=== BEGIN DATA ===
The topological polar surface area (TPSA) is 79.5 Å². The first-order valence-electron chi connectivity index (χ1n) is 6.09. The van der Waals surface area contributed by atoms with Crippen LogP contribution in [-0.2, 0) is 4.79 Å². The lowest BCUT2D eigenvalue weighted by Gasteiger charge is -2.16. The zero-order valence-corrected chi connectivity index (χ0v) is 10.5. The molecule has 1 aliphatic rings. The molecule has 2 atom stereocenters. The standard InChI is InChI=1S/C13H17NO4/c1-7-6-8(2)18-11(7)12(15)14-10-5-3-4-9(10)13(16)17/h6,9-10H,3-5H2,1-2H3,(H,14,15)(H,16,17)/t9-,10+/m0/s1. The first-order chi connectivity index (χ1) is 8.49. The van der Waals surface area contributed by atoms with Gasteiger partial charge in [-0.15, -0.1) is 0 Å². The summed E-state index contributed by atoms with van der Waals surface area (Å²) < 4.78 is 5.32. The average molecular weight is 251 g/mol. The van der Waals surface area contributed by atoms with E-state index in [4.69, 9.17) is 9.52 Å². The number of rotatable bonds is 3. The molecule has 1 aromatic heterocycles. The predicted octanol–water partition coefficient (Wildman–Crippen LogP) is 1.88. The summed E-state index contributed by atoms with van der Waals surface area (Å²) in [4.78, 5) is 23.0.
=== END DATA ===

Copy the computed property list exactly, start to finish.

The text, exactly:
The topological polar surface area (TPSA) is 79.5 Å². The first-order valence-electron chi connectivity index (χ1n) is 6.09. The van der Waals surface area contributed by atoms with Crippen LogP contribution in [-0.2, 0) is 4.79 Å². The lowest BCUT2D eigenvalue weighted by Gasteiger charge is -2.16. The zero-order valence-corrected chi connectivity index (χ0v) is 10.5. The molecule has 1 aliphatic rings. The molecule has 2 atom stereocenters. The standard InChI is InChI=1S/C13H17NO4/c1-7-6-8(2)18-11(7)12(15)14-10-5-3-4-9(10)13(16)17/h6,9-10H,3-5H2,1-2H3,(H,14,15)(H,16,17)/t9-,10+/m0/s1. The first-order chi connectivity index (χ1) is 8.49. The van der Waals surface area contributed by atoms with Gasteiger partial charge in [-0.15, -0.1) is 0 Å². The summed E-state index contributed by atoms with van der Waals surface area (Å²) < 4.78 is 5.32. The average molecular weight is 251 g/mol. The van der Waals surface area contributed by atoms with E-state index in [4.69, 9.17) is 9.52 Å². The number of rotatable bonds is 3. The molecule has 1 aromatic heterocycles. The predicted octanol–water partition coefficient (Wildman–Crippen LogP) is 1.88. The summed E-state index contributed by atoms with van der Waals surface area (Å²) in [4.78, 5) is 23.0.